House Attempts Reforms to Water Bill, but May Fall Short of Necessary Change
The Water Resources Reform and Development Act (WRRDA) of 2013 (H.R. 3080), this year’s version of the Water Resource and Development Act (WRDA), contains some provisions to eliminate bureaucratic red tape, reduce the project backlog of the U.S. Army Corps of Engineers, and increase the role of local or private entities in authorized projects.
Unfortunately, the bill fails in numerous other areas and questions remain where it does attempt reforms.
For example, H.R. 3080 requires congressional authorization of project studies and construction instead of ceding this authority to the Corps. Good! But the Corps, which is known for its pro-construction bias, will be likely to propose unnecessary projects for study and funding, and lawmakers have proven themselves eager to approve of such projects in the past, especially when non-federal entities in their districts push for construction projects to receive authorization. Not good!
The list of reforms the outcomes of which are unclear goes on.
Heritage points out a number of reforms that should have been made but were not. For example, H.R. 3080 does not limit the Corps areas of responsibility or require the Corps to prioritize well enough. This is a significant problem, especially considering the amount of taxpayer dollars the Corps has wasted:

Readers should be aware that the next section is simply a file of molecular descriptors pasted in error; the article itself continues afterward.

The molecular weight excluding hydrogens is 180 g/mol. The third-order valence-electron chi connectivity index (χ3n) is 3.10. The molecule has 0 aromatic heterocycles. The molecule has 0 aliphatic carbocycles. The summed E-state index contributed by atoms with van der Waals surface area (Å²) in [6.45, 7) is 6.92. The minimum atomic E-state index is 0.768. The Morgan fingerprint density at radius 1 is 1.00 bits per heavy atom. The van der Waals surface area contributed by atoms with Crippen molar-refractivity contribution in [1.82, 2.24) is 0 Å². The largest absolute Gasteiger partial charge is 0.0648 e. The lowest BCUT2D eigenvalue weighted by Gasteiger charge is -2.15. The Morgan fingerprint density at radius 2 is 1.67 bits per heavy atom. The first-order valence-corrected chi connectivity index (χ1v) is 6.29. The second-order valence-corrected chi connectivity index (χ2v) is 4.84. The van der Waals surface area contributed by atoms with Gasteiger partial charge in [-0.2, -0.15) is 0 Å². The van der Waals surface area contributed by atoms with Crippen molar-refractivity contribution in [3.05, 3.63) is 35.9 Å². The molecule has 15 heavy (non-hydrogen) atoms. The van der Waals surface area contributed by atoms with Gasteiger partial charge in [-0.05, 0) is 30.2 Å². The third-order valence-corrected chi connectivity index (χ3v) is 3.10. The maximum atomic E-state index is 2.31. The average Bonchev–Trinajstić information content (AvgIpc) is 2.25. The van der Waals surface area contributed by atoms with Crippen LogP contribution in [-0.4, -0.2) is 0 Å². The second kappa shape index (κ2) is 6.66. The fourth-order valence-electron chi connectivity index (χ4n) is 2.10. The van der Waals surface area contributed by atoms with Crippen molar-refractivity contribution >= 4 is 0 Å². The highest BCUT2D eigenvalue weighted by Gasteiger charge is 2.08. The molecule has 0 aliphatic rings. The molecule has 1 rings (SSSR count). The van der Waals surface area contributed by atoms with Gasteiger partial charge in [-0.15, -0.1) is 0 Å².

Despite the Corps’s Civil Works Program having a $6.9 billion average annual budget between 2000 and 2013, its project backlog has grown from 800 projects totaling $46 billion to over 1,000 projects totaling over $60 billion. Further, the Corps received $25.5 billion in supplemental funding alone between 2003 and 2012.
Moving forward, the House should seriously consider the many reforms Heritage suggests, for the sake of American taxpayers who are already burdened with the incredible debt racked up by the federal government’s largesse with itself.